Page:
We found Miriam on Instagram – her amazing style kept on grabbing our attention and we always found ourselves pausing on her pics! We just knew we had to send her one of our patterns to see what she would do with it. Of course, she has blown us away with her version of The Sheath Dress. We are handing over to Miriam to take you through her “Making The Sheath Dress”
Making The Sheath Dress
When Lisa from The Avid Seamstress asked me to try one of their patterns and write a blog post about it, I must say that I was slightly overwhelmed. I have never been asked to do this before, and the thought alone of pattern testing and writing reviews makes me a little nervous. However, I thought it was a good opportunity to challenge myself a bit, and also – who can say no when being offered to try a pattern as pretty as theirs?!
I decided instantly that I wanted to make the Sheath Dress. When I look at the pattern I see so much versatility, elegance, simplicity. I also thought it would be a great pattern to vary; with or without the elastic waist, a tie waist, long or short sleeves, hacking it into a jumpsuit, or different neck variations (like for instance a very low v-neck in the back for dressed up occasions). The questions I tried to have in the back of my mind was: What will I reach for in my closet in the morning before work, casual occasions AND formal occasions? How can I combine this with comfort and being able to move around? The latter is something I did not master when I started to sew. I made clothes that turned out a bit uncomfortable, too tight, too short, and clothes I would wear only on rare occasions. It was as if I did not know myself, and did not think things through before buying patterns. I want to do it differently in the future, and I hoped The Sheath Dress would be as nice and comfortable as I had pictured in my head.
The pattern arrived in a beautiful envelope which included an overview of terminology (if you are like me and did not know, for instance, what «ease» was), a sizing chart, and very detailed instructions with lots of illustrations. Even though I ended up not using a waist elastic I’m very happy to have learned a fabulous way to insert it (I have made elastic waists before but let’s just say I’m never ever showing anyone the insides of those dresses…. for my eyes only!).
The next step was finding the right fabric. I had such a hard time deciding. I had a black viscose and a caramel/orange tencel, and also some patterned viscose fabrics. I decided to go with my gut feeling and use the black as a test version, and the caramel tencel for the «real thing». The fabric was from Blackbird Fabrics. I also wanted to add some seam details in the back, which would also make it more neat looking and secure on the inside. I pre-washed the tencel and could not wait to get started!
The first thing I did was to measure. I used the sizing chart, which I am quite glad I did, because it would be quite typical of me to just wing the size and take my risks, which in this case would leave me with a dress that would not be wide enough for my hips. So number one advice – take your measurements!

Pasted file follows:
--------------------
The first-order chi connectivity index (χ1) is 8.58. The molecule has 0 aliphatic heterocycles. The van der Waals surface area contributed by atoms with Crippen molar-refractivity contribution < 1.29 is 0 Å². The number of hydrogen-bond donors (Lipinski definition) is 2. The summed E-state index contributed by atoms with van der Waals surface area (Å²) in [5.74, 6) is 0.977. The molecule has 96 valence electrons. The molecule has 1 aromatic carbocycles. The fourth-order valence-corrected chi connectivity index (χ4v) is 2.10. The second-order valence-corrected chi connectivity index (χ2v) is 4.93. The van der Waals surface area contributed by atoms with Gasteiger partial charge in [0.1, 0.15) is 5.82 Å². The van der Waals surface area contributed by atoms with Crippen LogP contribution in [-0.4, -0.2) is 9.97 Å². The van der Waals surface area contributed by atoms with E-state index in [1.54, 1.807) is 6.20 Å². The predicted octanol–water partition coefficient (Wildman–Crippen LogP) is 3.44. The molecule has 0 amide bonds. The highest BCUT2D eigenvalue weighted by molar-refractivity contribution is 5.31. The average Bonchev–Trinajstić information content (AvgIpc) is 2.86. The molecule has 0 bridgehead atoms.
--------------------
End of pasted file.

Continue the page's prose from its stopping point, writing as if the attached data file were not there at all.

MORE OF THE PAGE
I prefer to use my serger for the inside edges, french seams, bindings or flat felled seams. However I was unsure how to do anything else than to serge on this one because of the curved underarm seams. Since I did not have any matching serger thread, I made myself a large cup of coffee, tuned into my most patient sewing mood. And I am glad I did, because it turned out very decent on the inside. The next thing was to staystitsh the neckline, and then do the seam in the back. After stitching the back pieces together I folded the seams to the sides and made a stitch on each side of the seam (which I think made a nice detail on the outside as well).
The next step was the pockets, and I must say I am glad I double-checked by laying the front and back on top of each other before stitching them to the dress, because my markings were somehow way off. Oh well!
And then it was pretty straight forward sewing the rest of the dress together. I decided to make a tie for the waist from the rest of my fabric, which I think turned out quite nice for this tencel fabric.
I am really pleased with how smooth the process went, and I believe this is because I followed the advice Lisa gave me when she sent the pattern – and that was to have fun making the dress. It may seem obvious, but I found that reminding myself to enjoy the whole process also made the finished result much better. The pattern explains very well how to do it every step of the way, and I can without a doubt recommend the pattern no matter the sewing level and experience!
Miriam has shown how versatile this pattern is, you can literally make it your own by making a few changes and by your fabric choice!
Want to get your hands on this pattern? It comes in a printed and pdf pattern so just click on your choice below to head over to our website!
Feel like making this dress with The Avid Seamstress? Come and join:
Dress in a weekend – Saturday 10 & Sunday 11 June (Brighton) – full details here
The Sheath Dress at Ray Stitch – Friday 11 July (London) – full details here
3 thoughts on “Making The Sheath Dress by Miriam”
Wow hopefully Miriam you wont mind as having been inspired -I’m now pretty much copying your dress! A question-the stitch each side of the seam, you mean you topstitched a line either side? Thank you x
Yes, only I stitched the two lines from the inside to make sure I did not stitch outside the seam allowances. If it is unclear let me know, I can email you some pictures I did not include in the post! Very happy to hear that my dress could inspire you :)